The court of appeals in the present case properly found erroneous appellant's assertion that there is a bright-line test providing that mere handcuffing is always the equivalent of an arrest. “Much as a ‘bright-line rule’ would be desirable, in evaluating whether an investigative detention is unreasonable, common sense and ordinary human experience must govern over rigid criteria.” Rhodes, 913 S.W.2d at 248, citing United States v. Sharpe, 470 U.S. 675, 105 S.Ct. 1568, 84 L.Ed.2d 605 (1985).
The court of appeals, relying on other cases decided by the Supreme Court, found that the test of reasonableness under the Fourth Amendment is not capable of precise definition or mechanical definition. “Reasonableness” must be judged from the perspective of a reasonable officer at the scene, rather than with the advantage of hindsight. Furthermore, allowances must be made for the fact that officers must often make quick decisions under tense, uncertain and rapidly changing circumstances. Rhodes, supra, at 249, citing Terry v. Ohio, supra; Bell v. Wolfish, 441 U.S. 520, 99 S.Ct. 1861, 60 L.Ed.2d 447 (1979); Graham v. Connor, 490 U.S. 386, 109 S.Ct. 1865, 104 L.Ed.2d 443 (1989). The court of appeals' conclusion that Sergeant McGuirk made a temporary investigative detention of appellant under Terry (and its progeny) that was reasonable and justified under the circumstances surrounding the detention is soundly based on applicable case law.3
Recently the United States Supreme Court held:
[D]anger to an officer from a traffic stop is likely to be greater when there are passengers in addition to the driver in the stopped car. While there is not the same basis for ordering the passengers out of the car as there is for ordering the driver out, the additional intrusion on the passenger is minimal. We therefore hold that an officer making a traffic stop may order passengers to get out of the car pending completion of the stop.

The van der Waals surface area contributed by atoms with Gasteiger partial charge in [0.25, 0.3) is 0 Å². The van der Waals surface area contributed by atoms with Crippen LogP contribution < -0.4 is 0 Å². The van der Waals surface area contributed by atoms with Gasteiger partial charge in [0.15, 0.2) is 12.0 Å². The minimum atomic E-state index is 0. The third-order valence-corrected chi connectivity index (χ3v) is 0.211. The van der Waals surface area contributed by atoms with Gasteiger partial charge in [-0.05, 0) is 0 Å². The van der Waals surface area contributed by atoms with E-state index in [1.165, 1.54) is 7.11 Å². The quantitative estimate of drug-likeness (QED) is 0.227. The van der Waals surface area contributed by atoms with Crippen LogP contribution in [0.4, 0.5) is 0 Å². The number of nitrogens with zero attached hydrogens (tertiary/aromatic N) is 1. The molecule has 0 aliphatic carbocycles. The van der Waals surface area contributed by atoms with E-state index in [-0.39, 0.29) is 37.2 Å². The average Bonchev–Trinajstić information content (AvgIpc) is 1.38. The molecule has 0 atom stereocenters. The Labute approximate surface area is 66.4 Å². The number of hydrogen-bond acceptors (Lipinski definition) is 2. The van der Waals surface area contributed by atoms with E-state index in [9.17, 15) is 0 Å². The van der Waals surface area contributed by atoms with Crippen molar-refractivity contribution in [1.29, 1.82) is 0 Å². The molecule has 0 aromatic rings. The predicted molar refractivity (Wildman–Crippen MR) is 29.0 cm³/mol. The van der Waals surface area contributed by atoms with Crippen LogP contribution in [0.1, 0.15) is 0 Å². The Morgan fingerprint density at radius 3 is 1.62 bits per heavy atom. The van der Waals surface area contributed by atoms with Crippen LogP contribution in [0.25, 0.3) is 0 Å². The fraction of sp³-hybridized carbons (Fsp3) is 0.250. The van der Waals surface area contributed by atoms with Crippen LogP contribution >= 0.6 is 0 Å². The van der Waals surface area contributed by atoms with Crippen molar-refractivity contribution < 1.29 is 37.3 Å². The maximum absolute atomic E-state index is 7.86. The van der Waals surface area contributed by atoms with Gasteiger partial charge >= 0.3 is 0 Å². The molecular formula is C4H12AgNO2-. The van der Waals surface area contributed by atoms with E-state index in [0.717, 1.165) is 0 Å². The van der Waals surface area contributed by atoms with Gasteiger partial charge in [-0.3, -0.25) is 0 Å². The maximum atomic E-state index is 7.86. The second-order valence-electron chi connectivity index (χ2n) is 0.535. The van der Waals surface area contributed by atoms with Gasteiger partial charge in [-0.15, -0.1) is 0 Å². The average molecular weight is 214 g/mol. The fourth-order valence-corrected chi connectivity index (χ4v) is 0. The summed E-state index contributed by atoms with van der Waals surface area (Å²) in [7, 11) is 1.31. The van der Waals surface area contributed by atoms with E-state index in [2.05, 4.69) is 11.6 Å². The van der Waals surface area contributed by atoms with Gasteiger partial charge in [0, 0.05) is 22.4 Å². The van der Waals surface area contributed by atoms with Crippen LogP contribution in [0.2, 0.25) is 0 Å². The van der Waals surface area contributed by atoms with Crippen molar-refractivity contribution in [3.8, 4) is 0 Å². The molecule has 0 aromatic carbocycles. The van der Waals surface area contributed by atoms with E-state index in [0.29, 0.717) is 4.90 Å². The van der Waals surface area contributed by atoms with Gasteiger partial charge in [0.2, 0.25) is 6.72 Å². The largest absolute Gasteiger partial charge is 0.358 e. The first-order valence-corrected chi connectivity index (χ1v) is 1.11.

Maryland v. Wilson, 519 U.S. 408, ----, 117 S.Ct. 882, 886, 137 L.Ed.2d 41 (1997).
The Supreme Court noted the large number of assaults on police officers during traffic stops and the fact that passengers in the car have greater access to possible weapons concealed in the vehicle-thereby increasing the threat to police officers-than they would have if standing outside the vehicle. The Court noted further the passengers are already stopped and extending the rule of Pennsylvania v. Mimms, 434 U.S. 106, 98 S.Ct. 330, 54 L.Ed.2d 331 (1997) (an officer may as a matter of course order the driver of a lawfully stopped vehicle to exit his vehicle) to cover passengers is not an unreasonable violation of their rights under the Fourth Amendment.
Appellant's ground for review is overruled and the judgment of the court of appeals is affirmed.4
The majority does a fine job of explaining why, for constitutional purposes, handcuffing is not always the equivalent of an arrest. To this limited extent, I concur in the majority's opinion. Unfortunately, this only partly addresses the question upon which we granted review, which is:
Did the court of appeals err in affirming the trial court's denial of appellant's motion to suppress evidence?
That the majority misconstrues the question in this case is understandable. In urging this petition for discretionary review, appellant no doubt argues that he was arrested without probable cause when he was handcuffed and led to the back of the patrol car. This, however, does not mean that appellant's argument is that he was unlawfully arrested solely because he was handcuffed. In fact, appellant repeatedly refers to the totality of the circumstances in concluding that he was unlawfully arrested, including the fact that “in the instant case, the officer conducted no investigation, and indeed passed up opportunities to investigate, prior to seizing [a]ppellant and handcuffing him.”
In answering the question upon which we granted review, we address the court of appeals' opinion, which, although concluding that the trial court did not abuse its discretion in overruling appellant's motion to suppress, nevertheless “disagree[d] ․ with the trial court's characterization of Rhodes' detention as a warrantless arrest based on probable cause.” Instead, the court of appeals deemed appellant's detention an investigatory stop supported by reasonable suspicion. Thus, the question before us is really quite fundamental: Was appellant arrested, for which the police need probable cause, or was he merely stopped for the purpose of investigation?